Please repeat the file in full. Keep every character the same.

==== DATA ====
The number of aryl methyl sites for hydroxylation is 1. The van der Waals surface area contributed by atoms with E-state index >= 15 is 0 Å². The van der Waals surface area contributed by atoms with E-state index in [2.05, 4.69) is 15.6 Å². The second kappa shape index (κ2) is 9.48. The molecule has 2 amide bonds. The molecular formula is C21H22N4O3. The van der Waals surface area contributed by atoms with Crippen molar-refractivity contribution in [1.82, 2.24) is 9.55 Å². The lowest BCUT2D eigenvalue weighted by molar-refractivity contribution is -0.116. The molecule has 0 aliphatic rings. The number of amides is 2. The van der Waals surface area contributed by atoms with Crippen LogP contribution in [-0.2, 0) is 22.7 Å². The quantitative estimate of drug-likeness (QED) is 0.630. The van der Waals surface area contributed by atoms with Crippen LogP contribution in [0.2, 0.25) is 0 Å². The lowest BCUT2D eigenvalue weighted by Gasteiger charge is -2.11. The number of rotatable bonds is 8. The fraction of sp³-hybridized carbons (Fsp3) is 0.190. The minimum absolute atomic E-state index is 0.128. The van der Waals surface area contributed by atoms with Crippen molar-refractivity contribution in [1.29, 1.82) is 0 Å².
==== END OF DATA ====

The number of aryl methyl sites for hydroxylation is 1. The van der Waals surface area contributed by atoms with E-state index >= 15 is 0 Å². The van der Waals surface area contributed by atoms with E-state index in [2.05, 4.69) is 15.6 Å². The second kappa shape index (κ2) is 9.48. The molecule has 2 amide bonds. The molecular formula is C21H22N4O3. The van der Waals surface area contributed by atoms with Crippen molar-refractivity contribution in [1.82, 2.24) is 9.55 Å². The lowest BCUT2D eigenvalue weighted by molar-refractivity contribution is -0.116. The molecule has 0 aliphatic rings. The number of amides is 2. The van der Waals surface area contributed by atoms with Crippen LogP contribution in [-0.2, 0) is 22.7 Å². The quantitative estimate of drug-likeness (QED) is 0.630. The van der Waals surface area contributed by atoms with Crippen LogP contribution in [0.2, 0.25) is 0 Å². The lowest BCUT2D eigenvalue weighted by Gasteiger charge is -2.11. The number of rotatable bonds is 8. The fraction of sp³-hybridized carbons (Fsp3) is 0.190. The minimum absolute atomic E-state index is 0.128. The van der Waals surface area contributed by atoms with Crippen molar-refractivity contribution in [1.29, 1.82) is 0 Å².